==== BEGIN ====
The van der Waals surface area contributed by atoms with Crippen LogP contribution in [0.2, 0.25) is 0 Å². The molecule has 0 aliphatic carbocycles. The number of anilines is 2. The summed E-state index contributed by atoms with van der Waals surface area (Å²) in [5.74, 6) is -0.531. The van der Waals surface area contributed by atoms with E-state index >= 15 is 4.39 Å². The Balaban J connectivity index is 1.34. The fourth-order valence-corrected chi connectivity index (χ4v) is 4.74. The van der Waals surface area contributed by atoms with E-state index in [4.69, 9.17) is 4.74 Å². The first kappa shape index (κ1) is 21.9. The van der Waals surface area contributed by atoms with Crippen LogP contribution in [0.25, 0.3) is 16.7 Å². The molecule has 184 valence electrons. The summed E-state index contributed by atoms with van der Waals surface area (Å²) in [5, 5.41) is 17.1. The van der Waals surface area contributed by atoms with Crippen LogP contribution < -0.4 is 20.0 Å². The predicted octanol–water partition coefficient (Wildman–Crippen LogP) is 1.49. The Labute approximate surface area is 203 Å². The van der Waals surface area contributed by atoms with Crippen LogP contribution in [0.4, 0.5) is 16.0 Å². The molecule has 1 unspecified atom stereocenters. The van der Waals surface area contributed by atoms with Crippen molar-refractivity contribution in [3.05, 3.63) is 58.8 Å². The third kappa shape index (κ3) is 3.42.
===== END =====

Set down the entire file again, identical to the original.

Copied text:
The van der Waals surface area contributed by atoms with Crippen LogP contribution in [0.2, 0.25) is 0 Å². The molecule has 0 aliphatic carbocycles. The number of anilines is 2. The summed E-state index contributed by atoms with van der Waals surface area (Å²) in [5.74, 6) is -0.531. The van der Waals surface area contributed by atoms with E-state index >= 15 is 4.39 Å². The Balaban J connectivity index is 1.34. The fourth-order valence-corrected chi connectivity index (χ4v) is 4.74. The van der Waals surface area contributed by atoms with E-state index in [4.69, 9.17) is 4.74 Å². The first kappa shape index (κ1) is 21.9. The van der Waals surface area contributed by atoms with Crippen LogP contribution in [0.25, 0.3) is 16.7 Å². The molecule has 184 valence electrons. The summed E-state index contributed by atoms with van der Waals surface area (Å²) in [5, 5.41) is 17.1. The van der Waals surface area contributed by atoms with Crippen LogP contribution < -0.4 is 20.0 Å². The predicted octanol–water partition coefficient (Wildman–Crippen LogP) is 1.49. The Labute approximate surface area is 203 Å². The van der Waals surface area contributed by atoms with Crippen LogP contribution in [0.4, 0.5) is 16.0 Å². The molecule has 1 unspecified atom stereocenters. The van der Waals surface area contributed by atoms with Crippen molar-refractivity contribution in [3.05, 3.63) is 58.8 Å². The third kappa shape index (κ3) is 3.42.